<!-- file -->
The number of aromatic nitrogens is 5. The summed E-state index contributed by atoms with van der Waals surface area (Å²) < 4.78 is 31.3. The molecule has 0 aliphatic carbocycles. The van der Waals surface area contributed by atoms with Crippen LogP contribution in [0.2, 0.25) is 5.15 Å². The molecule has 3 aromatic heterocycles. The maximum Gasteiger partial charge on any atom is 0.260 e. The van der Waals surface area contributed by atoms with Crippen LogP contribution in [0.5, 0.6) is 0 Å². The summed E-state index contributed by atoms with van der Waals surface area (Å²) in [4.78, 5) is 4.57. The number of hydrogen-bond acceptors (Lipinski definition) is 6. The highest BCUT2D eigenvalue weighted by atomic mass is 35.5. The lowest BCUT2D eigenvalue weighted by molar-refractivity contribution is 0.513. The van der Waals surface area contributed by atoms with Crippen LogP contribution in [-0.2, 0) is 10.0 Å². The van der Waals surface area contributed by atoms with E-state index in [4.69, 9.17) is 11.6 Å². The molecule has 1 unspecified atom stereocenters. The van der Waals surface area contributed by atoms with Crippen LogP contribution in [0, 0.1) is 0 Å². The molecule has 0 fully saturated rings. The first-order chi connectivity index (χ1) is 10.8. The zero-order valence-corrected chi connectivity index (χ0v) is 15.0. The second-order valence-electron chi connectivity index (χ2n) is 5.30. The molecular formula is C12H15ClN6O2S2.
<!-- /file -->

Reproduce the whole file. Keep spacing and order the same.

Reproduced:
The number of aromatic nitrogens is 5. The summed E-state index contributed by atoms with van der Waals surface area (Å²) < 4.78 is 31.3. The molecule has 0 aliphatic carbocycles. The van der Waals surface area contributed by atoms with Crippen LogP contribution in [0.2, 0.25) is 5.15 Å². The molecule has 3 aromatic heterocycles. The maximum Gasteiger partial charge on any atom is 0.260 e. The van der Waals surface area contributed by atoms with Crippen LogP contribution in [0.5, 0.6) is 0 Å². The summed E-state index contributed by atoms with van der Waals surface area (Å²) in [4.78, 5) is 4.57. The number of hydrogen-bond acceptors (Lipinski definition) is 6. The highest BCUT2D eigenvalue weighted by atomic mass is 35.5. The lowest BCUT2D eigenvalue weighted by molar-refractivity contribution is 0.513. The van der Waals surface area contributed by atoms with Crippen LogP contribution in [-0.2, 0) is 10.0 Å². The van der Waals surface area contributed by atoms with E-state index in [4.69, 9.17) is 11.6 Å². The molecule has 1 unspecified atom stereocenters. The van der Waals surface area contributed by atoms with Crippen LogP contribution in [0, 0.1) is 0 Å². The molecule has 0 fully saturated rings. The first-order chi connectivity index (χ1) is 10.8. The zero-order valence-corrected chi connectivity index (χ0v) is 15.0. The second-order valence-electron chi connectivity index (χ2n) is 5.30. The molecular formula is C12H15ClN6O2S2.